Posted by: thecreditmaven | October 20, 2008

Dispelling Myths Surrounding Credit Repair – Part I

Myth # 1: When I pay off a past-due account, such as a charge off or a collection account, it will show “paid” and no longer be negative.

Common sense tells me if I PAY OFF a debt that I owe I am doing the RIGHT THING. However, common sense is not applicable when it relates to your credit report and credit score. Let me explain:


It is difficult to fully restore your credit without paying your outstanding debts. However, paying off a debt can actually lower your credit score. I’m referring specifically to charge-offs and collections. Charge-offs and collections are allowed to stay on your credit report for a maximum of seven (7) years. Refer to Sec 605 of the Fair Credit Reporting Act


Making a payment on a charge-off or collection account represents new activity and RESTARTS the clock (Yeah I know, it doesn’t make sense to me either). When paying an outstanding debt, you will change the account status to paid collection, paid charge-off,  or paid “and was XXX days late”. This is still considered very negative and will cause your credit score to go down.


If you are trying to get approval for financing, paying a charge-off or collection could further diminish your chances for financing approval. Seek the advice of a credit professional so that they can determine the best way for you to qualify for financing and also resolve the charge-off or collection.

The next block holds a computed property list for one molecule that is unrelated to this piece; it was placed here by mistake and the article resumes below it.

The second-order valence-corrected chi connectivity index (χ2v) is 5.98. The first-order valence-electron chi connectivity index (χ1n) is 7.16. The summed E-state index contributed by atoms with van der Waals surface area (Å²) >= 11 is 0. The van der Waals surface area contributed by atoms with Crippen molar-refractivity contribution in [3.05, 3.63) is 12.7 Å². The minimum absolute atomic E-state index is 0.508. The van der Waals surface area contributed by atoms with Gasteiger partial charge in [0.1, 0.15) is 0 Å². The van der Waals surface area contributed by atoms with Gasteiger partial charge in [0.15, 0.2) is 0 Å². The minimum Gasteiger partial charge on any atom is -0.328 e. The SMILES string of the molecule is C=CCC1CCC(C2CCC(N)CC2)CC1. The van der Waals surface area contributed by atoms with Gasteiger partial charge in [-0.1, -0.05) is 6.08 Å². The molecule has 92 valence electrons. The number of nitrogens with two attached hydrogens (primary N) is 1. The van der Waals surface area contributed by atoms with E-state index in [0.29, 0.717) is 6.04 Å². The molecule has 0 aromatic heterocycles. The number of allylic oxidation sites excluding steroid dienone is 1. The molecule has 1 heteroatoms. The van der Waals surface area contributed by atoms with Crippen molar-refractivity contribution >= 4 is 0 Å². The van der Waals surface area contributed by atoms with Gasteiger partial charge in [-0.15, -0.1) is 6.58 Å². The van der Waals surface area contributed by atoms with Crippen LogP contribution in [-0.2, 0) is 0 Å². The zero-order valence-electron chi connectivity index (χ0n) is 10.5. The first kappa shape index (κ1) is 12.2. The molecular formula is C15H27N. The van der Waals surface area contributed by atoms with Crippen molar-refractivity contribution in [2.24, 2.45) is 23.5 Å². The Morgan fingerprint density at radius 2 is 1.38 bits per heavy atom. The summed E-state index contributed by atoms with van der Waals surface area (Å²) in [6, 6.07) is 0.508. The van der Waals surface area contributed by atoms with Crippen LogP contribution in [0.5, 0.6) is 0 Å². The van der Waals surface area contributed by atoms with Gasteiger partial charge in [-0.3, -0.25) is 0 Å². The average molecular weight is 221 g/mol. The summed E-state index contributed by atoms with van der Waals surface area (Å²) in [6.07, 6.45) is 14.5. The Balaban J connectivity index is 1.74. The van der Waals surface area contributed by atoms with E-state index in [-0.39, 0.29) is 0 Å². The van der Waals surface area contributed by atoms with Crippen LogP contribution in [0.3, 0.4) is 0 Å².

Here’s one for you – I have seen credit reports with charge-off accounts listed. On the same report, that charge-off account was sold to a collection agency. Now there is a charge-off account and a collection account for the same debt. What do you think happens to a credit score then? I’ve actually seen a charge-off listed with 3 additional collection accounts (same as charge-off) on a single report. I’m not going to tell you what the credit score was – needless to say the person didn’t qualify for financing.

Myth # 2: If a negative item is successfully deleted from my credit report, it will just come right back on my report.

When an item has been disputed with the credit bureaus, the credit bureaus attempt to contact the creditor to verify the information. If the credit bureaus don’t hear back from the creditor within 30 days, they will often temporarily delete the negative item.

Should the credit grantor submit verification a week or two after the 30 day deadline to respond, the disputed item will be re-inserted (this is called a soft delete) back on the credit report. Refer to Sec 611 (a)5(B)ii of the Fair Credit Reporting Act – the credit reporting agency shall notify a consumer within 5 business days if an item has been re-inserted into their credit file that was previously deleted. Have you ever heard of this happening?

Note: It is very difficult for a consumer to dispute and effectively remove negative items on his/her credit report. This is due to the credit bureaus (who earn BILLIONS of DOLLARS each year) controlling the dispute process that consumers use (i.e. going online and disputing errors, or by writing letters directly to the credit bureaus).

When ones credit report and credit score are hanging in the balance, I believe it’s prudent and more importantly justified to use attorneys who are well-versed in credit law that can dispute erroneous, outdated and unverifiable information and get it permanently removed from a credit report. It happens all the time. Even those items that get re-inserted.



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